The light by the sea is amazing which is why, as a friend pointed out the other week, so many artists live by the sea, 90% of whom are terrible generic watercolour artists who paint generic paintings they sell to tourists desperate to buy things and after a couple of ciders I start to delude myself that I’m JMW Turner with my crappy camera phone taking inadequate pictures of the sea and the sky. This got even worse when it came to evening and it actually started getting sunny so the light became this really bright evening sun amongst big shadows and then it got dark and I got hooked looking at the stars and the neon lights by the sea reflected in the water/sand. There’s something about electric lights at night in harbours and places where there’s not a lot going on that I’m really drawn to. I’ve always had it, I can’t explain it. Something alive but synthetic in darkness, or it points to where people are or where people have been when it’s surrounded by no people. A lot of the bars in Margate were empty or partially empty even on a Saturday night in June but we found a cosy one that was busyish by the lighthouse and the terrifying statue of the shell woman. The bar also had a pretty awesome barman with loads of tattoos and great facial hair.  We spotted many gays at that bar too. Score. Then we went to Sundowners which I think is Margate’s only official gay bar. It was great. The website, which might need an update, makes it look like it would have a very cis man-only exclusionary vibe but there was a good mix of genders and ages there and everyone we met was super sweet and friendly. I think London is such an unfriendly, impersonal city sometimes, especially when you go to bars and people are scared to enjoy themselves in case it makes them look bad. But then you get that in other places I've lived like Brighton too... Anyway in Sundowners no one was ashamed to dance and everyone was loving the karaoke. We hid in the corner but the landlady found us and bought us all enormous shots of tequila imploring us to come back. It’s one of those places up several stairs where they have to buzz you in which I kind of like, but if it’s because of homophobia then that’s not so great.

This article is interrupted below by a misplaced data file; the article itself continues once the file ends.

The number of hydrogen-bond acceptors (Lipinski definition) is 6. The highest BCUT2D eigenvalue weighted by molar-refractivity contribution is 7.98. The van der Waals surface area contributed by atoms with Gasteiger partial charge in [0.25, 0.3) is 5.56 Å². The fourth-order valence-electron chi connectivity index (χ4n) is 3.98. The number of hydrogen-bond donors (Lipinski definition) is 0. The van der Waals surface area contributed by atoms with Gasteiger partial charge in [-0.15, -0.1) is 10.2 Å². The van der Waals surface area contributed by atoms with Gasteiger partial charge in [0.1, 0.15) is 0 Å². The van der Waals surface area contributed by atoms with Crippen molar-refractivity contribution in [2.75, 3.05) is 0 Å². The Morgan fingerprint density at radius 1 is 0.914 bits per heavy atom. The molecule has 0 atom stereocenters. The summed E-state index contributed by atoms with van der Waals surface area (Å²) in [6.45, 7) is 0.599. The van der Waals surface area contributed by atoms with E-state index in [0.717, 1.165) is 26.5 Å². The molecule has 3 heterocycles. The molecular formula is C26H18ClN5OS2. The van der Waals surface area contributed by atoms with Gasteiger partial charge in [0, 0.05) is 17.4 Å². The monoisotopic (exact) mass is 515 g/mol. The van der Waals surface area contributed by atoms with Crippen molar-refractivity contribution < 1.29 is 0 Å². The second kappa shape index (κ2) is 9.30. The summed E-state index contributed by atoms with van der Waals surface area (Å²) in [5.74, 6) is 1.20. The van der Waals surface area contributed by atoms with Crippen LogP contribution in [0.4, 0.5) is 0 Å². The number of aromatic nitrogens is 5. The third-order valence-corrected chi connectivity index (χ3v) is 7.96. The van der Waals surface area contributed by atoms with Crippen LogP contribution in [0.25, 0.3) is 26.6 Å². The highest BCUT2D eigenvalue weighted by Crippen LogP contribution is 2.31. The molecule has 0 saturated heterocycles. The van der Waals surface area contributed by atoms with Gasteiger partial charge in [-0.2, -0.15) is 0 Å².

I’m not gonna up sticks and move to Margate shockingly enough, I had a great time there but the town has its problems and its very white and very small and there's not loads to do, for all the foibles of London I prefer living there. But Margate did fulfil my delusional romantic tourist notions and my seaside town fetish, I also met a lot of super friendly people and my friends and I enjoyed making up fantasy lives for random people we passed on the street or saw in bars. I will definitely go back. Triggered by the landscape I had these two songs going round in my head all day:

The lighthouse glows red at night making it look like the evil eye of 
Mordor which is pretty awesome. You can speculate that the red eye is 
really a device which turns people into zombies and that that device is being 
manipulated by the shell lady who in turn is being controlled by the swamp witch 
who hangs out by the harbour, at least if you’re anything like me.

Someone experiences the Margate rapture.